Hazard 4 Defense Courier Diagonal Laptop Bag Review

tl;dr – 5/5, awesome laptop bag, treated like hell for a year, still going strong

A little over a year ago, at the NRA Annual Meeting in 2016, I was in desperate need of a new laptop bag. Scouring different vendors on show floor yielded little result. Everyone had similar versions of the same bags, covered in MOLLE and sporting a myriad of pockets, but none of those I visited seemed to have a dedicated laptop bag.

On the last day of the convention, Erin pulled me over to the Hazard 4 booth. She was eyeing a very nice looking poncho and had brought me over to see if they could find me another bag.

The Defense Courier bag jumped out at me because it was distinctly NOT tacticool. It was a functional laptop bag that would blend in well in a corporate environment. I wanted the bag, not to show off at the range, but to actually use for work and hump gear from jobsite to jobsite. Some jobsites are not exactly permissive when it comes to the right to self-defense (some for legitimate reasons, others for purely political).

I didn’t just want to post a review right after I got the bag, though. I wanted to see how it actually held up. So here’s my report on the bag after over a year of hard use. It carried my tools and laptop every day of work and several for play. It wasn’t babied – it was thrown into the back of my truck, drug on the ground, dropped, and used roughly.

The front has a nice panel of loop material for patches to hook into. Minor complaint that the Hazard 4 logo is permanently attached and can’t be removed. A large enough patch can cover it up, though.

The smooth material has garnered a few scuffs – mostly from encounters with rough concrete. It’s structurally intact, and cosmetically it really should look far worse than it does for what it’s been put through. The buckles still work flawlessly, despite the right one having been slammed in a car door on accident.

The large front strap fits well when slung across the back. The padding doesn’t move and slide around like some designs, which I like when making longer walks with the bag (I recently worked in a convention center that took over 30 minutes to cross from one end of a hall to the other). There is a second, stabilizing strap that hooks into the main one, but I generally don’t make use of it and keep it tucked away.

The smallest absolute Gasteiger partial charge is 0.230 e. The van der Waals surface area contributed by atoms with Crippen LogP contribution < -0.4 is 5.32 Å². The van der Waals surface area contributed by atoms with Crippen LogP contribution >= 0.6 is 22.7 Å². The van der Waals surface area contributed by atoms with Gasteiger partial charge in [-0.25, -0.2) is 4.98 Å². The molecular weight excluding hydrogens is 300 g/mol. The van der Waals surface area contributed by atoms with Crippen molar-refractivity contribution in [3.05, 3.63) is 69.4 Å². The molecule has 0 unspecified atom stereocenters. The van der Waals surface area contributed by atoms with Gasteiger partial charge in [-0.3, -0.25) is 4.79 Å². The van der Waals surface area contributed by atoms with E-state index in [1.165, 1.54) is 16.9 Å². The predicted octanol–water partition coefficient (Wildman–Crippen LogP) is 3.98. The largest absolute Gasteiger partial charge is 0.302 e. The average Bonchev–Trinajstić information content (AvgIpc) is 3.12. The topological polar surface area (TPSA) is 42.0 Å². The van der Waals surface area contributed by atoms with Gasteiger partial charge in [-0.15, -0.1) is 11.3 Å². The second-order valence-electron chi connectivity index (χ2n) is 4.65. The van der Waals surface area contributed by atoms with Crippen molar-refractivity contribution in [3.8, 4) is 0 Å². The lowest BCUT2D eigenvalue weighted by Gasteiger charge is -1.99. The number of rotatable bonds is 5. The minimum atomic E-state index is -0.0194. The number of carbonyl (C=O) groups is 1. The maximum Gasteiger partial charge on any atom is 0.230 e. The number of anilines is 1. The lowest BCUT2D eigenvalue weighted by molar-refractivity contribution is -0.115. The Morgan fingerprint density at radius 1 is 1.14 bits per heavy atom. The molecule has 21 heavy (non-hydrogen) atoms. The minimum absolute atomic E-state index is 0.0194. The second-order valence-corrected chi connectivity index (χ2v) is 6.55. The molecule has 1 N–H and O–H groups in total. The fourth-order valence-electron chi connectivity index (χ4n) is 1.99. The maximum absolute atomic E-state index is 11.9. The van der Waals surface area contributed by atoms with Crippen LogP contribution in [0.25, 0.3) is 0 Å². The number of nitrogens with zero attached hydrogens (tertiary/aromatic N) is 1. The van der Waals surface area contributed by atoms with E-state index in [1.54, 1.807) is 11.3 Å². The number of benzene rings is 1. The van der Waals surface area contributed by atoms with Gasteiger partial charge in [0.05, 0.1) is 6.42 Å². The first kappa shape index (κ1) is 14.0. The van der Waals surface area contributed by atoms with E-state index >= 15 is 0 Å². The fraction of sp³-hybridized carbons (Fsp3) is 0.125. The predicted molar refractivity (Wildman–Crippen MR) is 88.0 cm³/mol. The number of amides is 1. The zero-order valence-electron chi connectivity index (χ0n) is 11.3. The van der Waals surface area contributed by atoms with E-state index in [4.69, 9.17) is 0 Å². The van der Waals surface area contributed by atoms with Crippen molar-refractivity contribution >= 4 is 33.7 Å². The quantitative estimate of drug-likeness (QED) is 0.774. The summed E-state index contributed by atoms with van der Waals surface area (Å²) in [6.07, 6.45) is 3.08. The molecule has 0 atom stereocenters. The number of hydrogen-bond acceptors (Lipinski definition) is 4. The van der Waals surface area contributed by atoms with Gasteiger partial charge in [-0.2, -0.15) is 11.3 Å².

The main compartment is huge. It’s tempting to fill it with too much stuff. While the bag can hold it, it gets cumbersome to haul around too much weight. My 15″ laptop fits snugly in the protective pocket and has been well preserved despite my treatment of the bag. The inner, side pockets are seemingly tailor-made for holding a power strip and the laptop charger. The power strip doesn’t stick out of the bag, when it’s closed it is a perfect fit.

A front zippered pocket holds pens, cables, and other random tools. The pouches attached to the front MOLLE are each an extra purchase from Hazard 4. I use them to keep cables, battery packs, and an extra pair of glasses.

This is the only other significant damage I can find on the bag. A couple of threads coming loose on the laptop sleeve from heavy use.

It’s an expensive bag. MSRP is $156. I got it on sale at the show for $120, and the extra pouches for $10 and $15. I have to say it’s absolutely worth it, though. A year of hard use and it hardly looks used. I heartily recommend it. I only wish they made a version for larger laptops as well.


Gunvault – Nanovault NV300 Review

This is a repost from 4/23/2013 and applies only to NV300 safes with a shiny metallic lock mechanism. Locks with plastic combinations dials have been revised and a future review is forthcoming.

Before getting into the review, you must understand my reasons for buying the NV300. I needed something to:

  • comply with safe storage laws
  • store a carry piece while in a disarmed victim zone
  • be moderately priced

I found the NV300 on sale on Amazon for $28 with Prime shipping in December 2012 and all three requirements were met.



The construction at first glance seems very sturdy; the metal exterior is very solid. I need to be very clear, though, that this is not a safe. Having only three digits, the combination lock can be bypassed in less than an hour just by cranking out successive combinations from 000-999. Most shocking, however, was how I accidentally discovered the construction of the latching mechanism.

After returning home from a trip with my carry piece locked inside the nanovault (I live in Mordor), the latch wouldn’t open after I entered my combination. Thinking the latch was stuck a little, I shifted the two halves of the nanovault and pulled. I heard a snap and the nanovault popped open. For a few seconds I felt like the hulk. I had only used a small amount of effort, not even straining myself. Sadly, it was not superhuman strength that led to the lock’s failure – it was poor material choice.


The cylinder that holds the latch in place is made of plastic. The one mechanism in the entire product that receives the most stress under an attack is supported by a brittle piece of plastic.

While the design department might have been lacking, customer service was very helpful. I had some difficulty with their online chat client – it kept disconnecting my session – but that may have been an issue on my end. I emailed them a copy of my Amazon receipt and they shipped out a new NV300 within a week, free of charge, even after I told them I broke it with my bare hands.


The replacement came with a much sturdier cable. Unfortunately, this “safe” suffered from the same flaw.

All things considered, I’m still using my NV300 since it meets all that I require from a container. Anyone looking for a secure container, however, should beware that the security is comparable to a TSA approved lock for a soft-sided suitcase.